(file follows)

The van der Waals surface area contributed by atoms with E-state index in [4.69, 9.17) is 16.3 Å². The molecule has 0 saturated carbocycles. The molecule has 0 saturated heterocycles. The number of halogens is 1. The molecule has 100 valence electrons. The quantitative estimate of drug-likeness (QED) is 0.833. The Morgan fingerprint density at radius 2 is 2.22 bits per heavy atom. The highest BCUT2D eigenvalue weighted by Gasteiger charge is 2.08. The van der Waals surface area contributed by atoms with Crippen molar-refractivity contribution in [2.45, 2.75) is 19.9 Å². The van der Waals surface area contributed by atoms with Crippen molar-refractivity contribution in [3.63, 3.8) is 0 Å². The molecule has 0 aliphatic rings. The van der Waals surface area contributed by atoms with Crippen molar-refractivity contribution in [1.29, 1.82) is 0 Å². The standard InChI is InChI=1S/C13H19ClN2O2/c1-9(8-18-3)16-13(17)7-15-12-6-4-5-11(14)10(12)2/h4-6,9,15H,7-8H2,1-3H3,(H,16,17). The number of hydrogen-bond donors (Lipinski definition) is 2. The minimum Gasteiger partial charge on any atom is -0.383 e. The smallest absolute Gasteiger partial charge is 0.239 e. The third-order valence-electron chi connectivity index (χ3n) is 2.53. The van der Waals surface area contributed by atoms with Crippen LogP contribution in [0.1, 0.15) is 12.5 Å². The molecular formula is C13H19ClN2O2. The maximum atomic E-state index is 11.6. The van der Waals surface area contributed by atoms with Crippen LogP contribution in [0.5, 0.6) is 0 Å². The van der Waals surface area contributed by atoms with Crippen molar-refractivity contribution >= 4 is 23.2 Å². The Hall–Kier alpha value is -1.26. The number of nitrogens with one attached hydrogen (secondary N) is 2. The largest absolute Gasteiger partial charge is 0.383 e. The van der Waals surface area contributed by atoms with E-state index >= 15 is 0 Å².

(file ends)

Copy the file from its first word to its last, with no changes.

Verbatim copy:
The van der Waals surface area contributed by atoms with E-state index in [4.69, 9.17) is 16.3 Å². The molecule has 0 saturated carbocycles. The molecule has 0 saturated heterocycles. The number of halogens is 1. The molecule has 100 valence electrons. The quantitative estimate of drug-likeness (QED) is 0.833. The Morgan fingerprint density at radius 2 is 2.22 bits per heavy atom. The highest BCUT2D eigenvalue weighted by Gasteiger charge is 2.08. The van der Waals surface area contributed by atoms with Crippen molar-refractivity contribution in [2.45, 2.75) is 19.9 Å². The van der Waals surface area contributed by atoms with Crippen molar-refractivity contribution in [3.63, 3.8) is 0 Å². The molecule has 0 aliphatic rings. The van der Waals surface area contributed by atoms with Crippen molar-refractivity contribution in [1.29, 1.82) is 0 Å². The standard InChI is InChI=1S/C13H19ClN2O2/c1-9(8-18-3)16-13(17)7-15-12-6-4-5-11(14)10(12)2/h4-6,9,15H,7-8H2,1-3H3,(H,16,17). The number of hydrogen-bond donors (Lipinski definition) is 2. The minimum Gasteiger partial charge on any atom is -0.383 e. The smallest absolute Gasteiger partial charge is 0.239 e. The third-order valence-electron chi connectivity index (χ3n) is 2.53. The van der Waals surface area contributed by atoms with Crippen LogP contribution in [0.1, 0.15) is 12.5 Å². The molecular formula is C13H19ClN2O2. The maximum atomic E-state index is 11.6. The van der Waals surface area contributed by atoms with Crippen LogP contribution in [0.5, 0.6) is 0 Å². The van der Waals surface area contributed by atoms with Crippen molar-refractivity contribution >= 4 is 23.2 Å². The Hall–Kier alpha value is -1.26. The number of nitrogens with one attached hydrogen (secondary N) is 2. The largest absolute Gasteiger partial charge is 0.383 e. The van der Waals surface area contributed by atoms with E-state index >= 15 is 0 Å².